The singer died June 25 at the age of 50. The cause of his death is still under police investigation.
LifeGem said the hair was obtained by Ralph Cohen, an executive producer on the Pepsi commercial in which Jackson was injured in 1984.
Reportedly among the first to reach Jackson when his hair caught fire, Cohen threw his jacket over the singer's head to help extinguish the flames. LifeGem said Cohen picked up the charred lock of hair and put it in his pocket as Jackson was being taken to the hospital.
"The provenance and authenticity of this lock of hair is impeccable, including the highly publicized video showing the original owner of the hair using his Armani jacket to extinguish Jackson's hair," hair collector John Reznikoff said in a statement. "This jacket was included with the purchase of the hair."
Although a portion of Jackson's hair will remain in Reznikoff's collection, other strands are being used by LifeGem to create a small number of certified, high quality laboratory diamonds.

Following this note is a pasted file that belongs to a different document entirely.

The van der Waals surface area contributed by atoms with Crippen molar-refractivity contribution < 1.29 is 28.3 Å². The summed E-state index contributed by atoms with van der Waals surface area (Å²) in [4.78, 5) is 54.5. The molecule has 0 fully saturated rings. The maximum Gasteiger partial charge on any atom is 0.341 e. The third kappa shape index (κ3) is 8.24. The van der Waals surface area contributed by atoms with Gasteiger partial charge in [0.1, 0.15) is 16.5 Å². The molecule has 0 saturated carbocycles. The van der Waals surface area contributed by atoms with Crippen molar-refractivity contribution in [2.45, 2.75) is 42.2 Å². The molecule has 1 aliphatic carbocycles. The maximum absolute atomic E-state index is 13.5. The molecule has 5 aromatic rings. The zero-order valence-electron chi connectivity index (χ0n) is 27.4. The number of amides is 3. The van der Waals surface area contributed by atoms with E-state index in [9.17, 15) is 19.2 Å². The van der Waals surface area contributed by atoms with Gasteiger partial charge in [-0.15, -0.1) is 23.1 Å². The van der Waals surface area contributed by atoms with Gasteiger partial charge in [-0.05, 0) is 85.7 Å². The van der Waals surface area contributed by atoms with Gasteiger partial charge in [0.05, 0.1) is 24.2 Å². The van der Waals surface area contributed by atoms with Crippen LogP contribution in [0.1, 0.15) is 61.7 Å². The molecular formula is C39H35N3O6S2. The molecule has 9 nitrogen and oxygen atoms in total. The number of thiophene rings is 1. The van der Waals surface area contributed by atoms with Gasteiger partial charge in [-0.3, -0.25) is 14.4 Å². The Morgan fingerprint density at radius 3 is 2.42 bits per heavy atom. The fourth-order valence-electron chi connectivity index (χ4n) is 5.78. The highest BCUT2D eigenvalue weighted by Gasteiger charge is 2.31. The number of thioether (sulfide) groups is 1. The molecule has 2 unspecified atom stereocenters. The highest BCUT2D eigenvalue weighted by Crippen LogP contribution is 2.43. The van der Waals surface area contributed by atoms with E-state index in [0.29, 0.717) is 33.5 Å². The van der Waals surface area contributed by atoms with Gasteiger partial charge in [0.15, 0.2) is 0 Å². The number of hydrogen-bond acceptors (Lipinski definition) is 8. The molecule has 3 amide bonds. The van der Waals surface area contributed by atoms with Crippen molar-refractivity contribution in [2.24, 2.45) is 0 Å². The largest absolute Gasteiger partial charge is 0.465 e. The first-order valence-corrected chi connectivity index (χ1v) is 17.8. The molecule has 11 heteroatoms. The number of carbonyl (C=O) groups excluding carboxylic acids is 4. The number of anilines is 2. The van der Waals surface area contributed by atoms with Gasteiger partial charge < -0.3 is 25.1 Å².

LifeGem said it also collaborated with Reznikoff in 2007 to successfully create diamonds from composer Beethoven's hair.
"LifeGem specializes in creating diamonds from locks of hair. Our plan is to give people an opportunity to own a diamond made from Michael Jackson's DNA," added Dean VandenBiesen, founder of LifeGem. "We are currently evaluating the hair sample to determine how many diamonds can be created. This will be a limited collection and we anticipate great interest."
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